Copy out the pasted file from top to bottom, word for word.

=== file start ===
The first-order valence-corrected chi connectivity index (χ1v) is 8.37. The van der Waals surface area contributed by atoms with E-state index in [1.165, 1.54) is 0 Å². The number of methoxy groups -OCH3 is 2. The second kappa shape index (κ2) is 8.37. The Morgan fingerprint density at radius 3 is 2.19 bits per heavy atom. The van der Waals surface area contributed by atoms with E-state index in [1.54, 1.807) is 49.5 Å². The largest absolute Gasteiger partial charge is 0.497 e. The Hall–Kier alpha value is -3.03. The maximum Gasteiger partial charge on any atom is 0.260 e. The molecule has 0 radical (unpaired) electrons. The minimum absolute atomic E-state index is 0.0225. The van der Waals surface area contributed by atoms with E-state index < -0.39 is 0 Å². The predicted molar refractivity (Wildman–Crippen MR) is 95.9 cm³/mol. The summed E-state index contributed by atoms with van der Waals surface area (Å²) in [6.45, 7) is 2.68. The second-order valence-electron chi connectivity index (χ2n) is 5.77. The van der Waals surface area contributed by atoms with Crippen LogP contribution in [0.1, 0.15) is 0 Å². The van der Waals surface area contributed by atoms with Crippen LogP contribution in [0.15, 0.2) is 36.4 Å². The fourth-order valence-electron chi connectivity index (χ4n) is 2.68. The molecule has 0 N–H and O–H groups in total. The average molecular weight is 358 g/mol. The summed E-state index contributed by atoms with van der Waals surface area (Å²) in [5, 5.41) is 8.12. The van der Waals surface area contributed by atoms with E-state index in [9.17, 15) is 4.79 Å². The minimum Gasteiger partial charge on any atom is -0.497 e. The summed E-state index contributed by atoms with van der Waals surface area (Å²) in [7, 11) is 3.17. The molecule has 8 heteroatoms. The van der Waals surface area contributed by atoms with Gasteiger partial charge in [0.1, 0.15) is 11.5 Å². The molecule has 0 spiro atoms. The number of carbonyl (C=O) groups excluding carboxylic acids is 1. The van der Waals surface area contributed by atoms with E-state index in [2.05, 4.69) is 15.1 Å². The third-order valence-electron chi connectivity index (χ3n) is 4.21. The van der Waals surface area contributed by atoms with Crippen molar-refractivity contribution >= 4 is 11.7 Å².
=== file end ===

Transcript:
The first-order valence-corrected chi connectivity index (χ1v) is 8.37. The van der Waals surface area contributed by atoms with E-state index in [1.165, 1.54) is 0 Å². The number of methoxy groups -OCH3 is 2. The second kappa shape index (κ2) is 8.37. The Morgan fingerprint density at radius 3 is 2.19 bits per heavy atom. The van der Waals surface area contributed by atoms with E-state index in [1.54, 1.807) is 49.5 Å². The largest absolute Gasteiger partial charge is 0.497 e. The Hall–Kier alpha value is -3.03. The maximum Gasteiger partial charge on any atom is 0.260 e. The molecule has 0 radical (unpaired) electrons. The minimum absolute atomic E-state index is 0.0225. The van der Waals surface area contributed by atoms with E-state index < -0.39 is 0 Å². The predicted molar refractivity (Wildman–Crippen MR) is 95.9 cm³/mol. The summed E-state index contributed by atoms with van der Waals surface area (Å²) in [6.45, 7) is 2.68. The second-order valence-electron chi connectivity index (χ2n) is 5.77. The van der Waals surface area contributed by atoms with Crippen LogP contribution in [0.1, 0.15) is 0 Å². The van der Waals surface area contributed by atoms with Crippen LogP contribution in [0.15, 0.2) is 36.4 Å². The fourth-order valence-electron chi connectivity index (χ4n) is 2.68. The molecule has 0 N–H and O–H groups in total. The average molecular weight is 358 g/mol. The summed E-state index contributed by atoms with van der Waals surface area (Å²) in [5, 5.41) is 8.12. The van der Waals surface area contributed by atoms with E-state index in [9.17, 15) is 4.79 Å². The minimum Gasteiger partial charge on any atom is -0.497 e. The summed E-state index contributed by atoms with van der Waals surface area (Å²) in [7, 11) is 3.17. The molecule has 8 heteroatoms. The van der Waals surface area contributed by atoms with Gasteiger partial charge in [0.1, 0.15) is 11.5 Å². The molecule has 0 spiro atoms. The number of carbonyl (C=O) groups excluding carboxylic acids is 1. The van der Waals surface area contributed by atoms with E-state index in [2.05, 4.69) is 15.1 Å². The third-order valence-electron chi connectivity index (χ3n) is 4.21. The van der Waals surface area contributed by atoms with Crippen molar-refractivity contribution >= 4 is 11.7 Å².